If the dairy industry did not have access to artificial insemination today, would it have consumer support to use it? On face value it may seem unlikely that such a beneficial practice could ever be questioned, but there is a strong lesson from 1945 when A.I. was being introduced into the United States when there was a common misconception that its use would cause birth defects in calves.
… Whenever new technologies emerge, there … will always be some scaremongers raising doubts only to protect their patch.
…One of the new plant technologies that shows the most promise is Genome Editing (GE).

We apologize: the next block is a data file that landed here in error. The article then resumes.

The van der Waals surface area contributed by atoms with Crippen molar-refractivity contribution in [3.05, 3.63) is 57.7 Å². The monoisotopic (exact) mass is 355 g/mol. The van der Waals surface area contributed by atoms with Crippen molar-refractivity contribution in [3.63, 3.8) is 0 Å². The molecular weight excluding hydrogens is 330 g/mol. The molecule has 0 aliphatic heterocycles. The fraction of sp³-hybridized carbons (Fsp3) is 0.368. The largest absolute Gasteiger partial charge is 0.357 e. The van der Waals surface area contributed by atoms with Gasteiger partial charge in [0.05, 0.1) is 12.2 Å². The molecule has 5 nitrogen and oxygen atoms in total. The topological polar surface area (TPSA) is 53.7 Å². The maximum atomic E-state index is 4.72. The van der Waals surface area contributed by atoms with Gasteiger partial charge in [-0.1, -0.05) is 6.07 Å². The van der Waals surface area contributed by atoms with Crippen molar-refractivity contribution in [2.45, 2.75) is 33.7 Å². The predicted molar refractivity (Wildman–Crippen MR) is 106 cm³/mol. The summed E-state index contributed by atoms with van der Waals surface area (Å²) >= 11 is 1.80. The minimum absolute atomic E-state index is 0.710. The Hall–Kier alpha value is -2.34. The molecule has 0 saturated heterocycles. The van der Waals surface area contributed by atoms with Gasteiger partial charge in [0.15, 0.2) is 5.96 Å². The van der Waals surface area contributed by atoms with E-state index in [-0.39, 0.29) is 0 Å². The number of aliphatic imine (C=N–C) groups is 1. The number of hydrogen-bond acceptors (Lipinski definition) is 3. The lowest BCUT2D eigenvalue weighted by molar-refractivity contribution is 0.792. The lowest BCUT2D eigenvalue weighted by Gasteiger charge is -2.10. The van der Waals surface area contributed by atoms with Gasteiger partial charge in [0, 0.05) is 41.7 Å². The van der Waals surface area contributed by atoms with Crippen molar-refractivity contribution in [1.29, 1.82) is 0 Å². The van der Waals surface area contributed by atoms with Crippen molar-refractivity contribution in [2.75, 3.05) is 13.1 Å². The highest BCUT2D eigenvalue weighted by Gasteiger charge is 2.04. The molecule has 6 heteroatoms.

…GE could provide a quantum leap for our subtropical and tropical feed base by reducing the indigestible fibre portion of our plants.
…[This] gives dairy farmers the potential to reduce feed costs by up to 50 cents, per cow, per day. There also have been exciting developments around drought and frost resistance in wheat and canola that will potentially help protect dairy from crop failure and associated spikes in feed prices.
. …[W]e as an industry must continue to explain how dairying works. If we don’t, we risk getting caught up in the old saying – “a half-truth goes further and faster than a full one”.
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